How To Become A Real Estate Agent

Take a second to think about the glamorous life of the Hollywood real estate agent: fast cars, million dollar deals, and plenty of days off to spend time with friends and family. The truth is that these kinds of elite real estate agents do exist, and they're scattered all over the world. Achieving this level of success will take years of hard work and dedication, and only those who completely commit themselves to excellence will enjoy the money and luxurious lifestyle that the most famous real estate agents are known for.

If this kind of lifestyle excites you, you're not alone. Every year, tens of thousands of Americans choose to start a career in real estate and it's not difficult to see why. Real estate agents are in constant demand, they live a self-employed lifestyle while working under the protective umbrella of a large brokerage, and their income is limited only by their work ethic and determination to succeed.


If you're ready to go all in, this article will teach you how to become a real estate agent in three basic steps, and will provide you with valuable resources for further education and research.

Step 1: Understand the World of Real Estate

For the right kind of personality, a career as a real estate agent is the perfect fit. For others, the independent lifestyle, unpredictable hours, and competitive nature of real estate may not be exactly what they were looking for in a career. Before spending months studying for your state department real estate licensing exam and hundreds of dollars in tuition fees, it helps to first understand exactly what being a real estate agent is all about. This means spending a few days hanging around a brokerage, having discussions with anyone you know in the real estate industry, and reading books written by real estate professionals.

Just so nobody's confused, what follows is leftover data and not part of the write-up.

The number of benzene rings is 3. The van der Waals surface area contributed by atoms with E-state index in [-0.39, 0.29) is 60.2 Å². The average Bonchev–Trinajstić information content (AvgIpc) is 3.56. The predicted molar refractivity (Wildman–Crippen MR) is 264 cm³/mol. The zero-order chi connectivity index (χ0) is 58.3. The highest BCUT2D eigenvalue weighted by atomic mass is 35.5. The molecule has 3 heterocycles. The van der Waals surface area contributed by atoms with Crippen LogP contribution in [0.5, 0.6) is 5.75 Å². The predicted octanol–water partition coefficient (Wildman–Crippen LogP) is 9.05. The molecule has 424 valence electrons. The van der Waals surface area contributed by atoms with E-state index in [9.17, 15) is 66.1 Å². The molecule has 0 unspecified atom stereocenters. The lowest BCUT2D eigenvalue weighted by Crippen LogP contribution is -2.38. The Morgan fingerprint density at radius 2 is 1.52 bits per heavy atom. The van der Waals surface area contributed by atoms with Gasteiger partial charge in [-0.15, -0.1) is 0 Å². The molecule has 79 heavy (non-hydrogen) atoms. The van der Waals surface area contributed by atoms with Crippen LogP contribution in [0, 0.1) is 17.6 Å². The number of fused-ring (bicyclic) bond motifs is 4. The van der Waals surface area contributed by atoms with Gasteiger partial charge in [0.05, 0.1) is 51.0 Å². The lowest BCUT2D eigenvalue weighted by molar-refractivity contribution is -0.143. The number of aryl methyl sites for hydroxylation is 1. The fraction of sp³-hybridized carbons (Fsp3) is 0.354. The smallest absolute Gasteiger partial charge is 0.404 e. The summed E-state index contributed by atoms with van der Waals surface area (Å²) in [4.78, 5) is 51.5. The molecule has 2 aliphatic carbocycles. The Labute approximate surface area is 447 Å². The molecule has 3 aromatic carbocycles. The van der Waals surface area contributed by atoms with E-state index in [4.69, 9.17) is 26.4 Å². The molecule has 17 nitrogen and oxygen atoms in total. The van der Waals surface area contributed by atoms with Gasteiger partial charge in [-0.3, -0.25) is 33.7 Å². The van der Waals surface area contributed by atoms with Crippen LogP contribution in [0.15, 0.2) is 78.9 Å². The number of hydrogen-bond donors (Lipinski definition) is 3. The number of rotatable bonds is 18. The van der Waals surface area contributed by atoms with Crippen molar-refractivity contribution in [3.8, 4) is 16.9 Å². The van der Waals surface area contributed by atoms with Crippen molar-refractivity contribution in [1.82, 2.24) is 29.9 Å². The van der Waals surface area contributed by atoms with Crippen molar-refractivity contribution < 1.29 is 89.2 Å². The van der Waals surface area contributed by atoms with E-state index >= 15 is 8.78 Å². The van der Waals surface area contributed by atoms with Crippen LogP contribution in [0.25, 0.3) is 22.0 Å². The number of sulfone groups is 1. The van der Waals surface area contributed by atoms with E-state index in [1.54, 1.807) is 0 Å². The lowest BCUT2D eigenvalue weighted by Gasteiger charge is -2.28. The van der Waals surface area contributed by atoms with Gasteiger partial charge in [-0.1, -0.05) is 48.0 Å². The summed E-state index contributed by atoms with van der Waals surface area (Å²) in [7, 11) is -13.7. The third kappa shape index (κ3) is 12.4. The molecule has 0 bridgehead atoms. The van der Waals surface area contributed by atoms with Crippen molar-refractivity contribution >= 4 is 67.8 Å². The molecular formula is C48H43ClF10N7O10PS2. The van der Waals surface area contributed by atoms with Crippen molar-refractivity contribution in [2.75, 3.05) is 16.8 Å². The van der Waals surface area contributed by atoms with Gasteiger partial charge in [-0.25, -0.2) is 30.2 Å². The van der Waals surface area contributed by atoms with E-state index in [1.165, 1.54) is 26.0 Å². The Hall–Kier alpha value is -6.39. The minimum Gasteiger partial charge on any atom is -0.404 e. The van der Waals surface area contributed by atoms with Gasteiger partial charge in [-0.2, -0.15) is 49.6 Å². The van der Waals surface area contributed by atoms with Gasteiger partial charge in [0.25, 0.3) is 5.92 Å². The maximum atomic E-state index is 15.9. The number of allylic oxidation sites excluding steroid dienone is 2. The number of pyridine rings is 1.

By far the most popular and widely-read introduction to the world of real estate is Break Into Real Estate, written by licensed Realtor, Wayne Jordan. It's full of real-life case studies and offers an excellent overview of all the different kinds of real estate agents, as well as valuable strategies to get you ahead of the pack once you've landed your first job at a brokerage.

Step 2: Get Licensed

All 50 states require that you pass a real estate exam in order to become a licensed real estate agent, but each state will have different requirements and material that they will test for on the exam. What you'll need to do is visit your local real estate board's website and find the requirements for your particular state.

For example, in Alabama, you must be at least 19 years old and complete a 60-hour licensing course in order to become licensed. In Texas, the minimum age is 18 years old and the required licensing course is a whopping 180 hours. Some states run a background check and will deny your application if you have a criminal record; others won't run a check at all.


This is also a good time to mention that one of the greatest benefits of being a real estate agent is your freedom to live absolutely anywhere you want. Since a real estate license is only valid in the state you received it in, now is the time to decide where you want to live for the next few years of your life.

Always wanted to live in New York or California? Now's the time to make the move.

Regardless of your state's requirements, you must make sure your licensing course is pre-approved by your state's real estate board. Yes, there are plenty of expensive courses out there that are not approved by the state and will not satisfy your education requirement. Contact your state for a full list of pre-approved licensing programs in your area.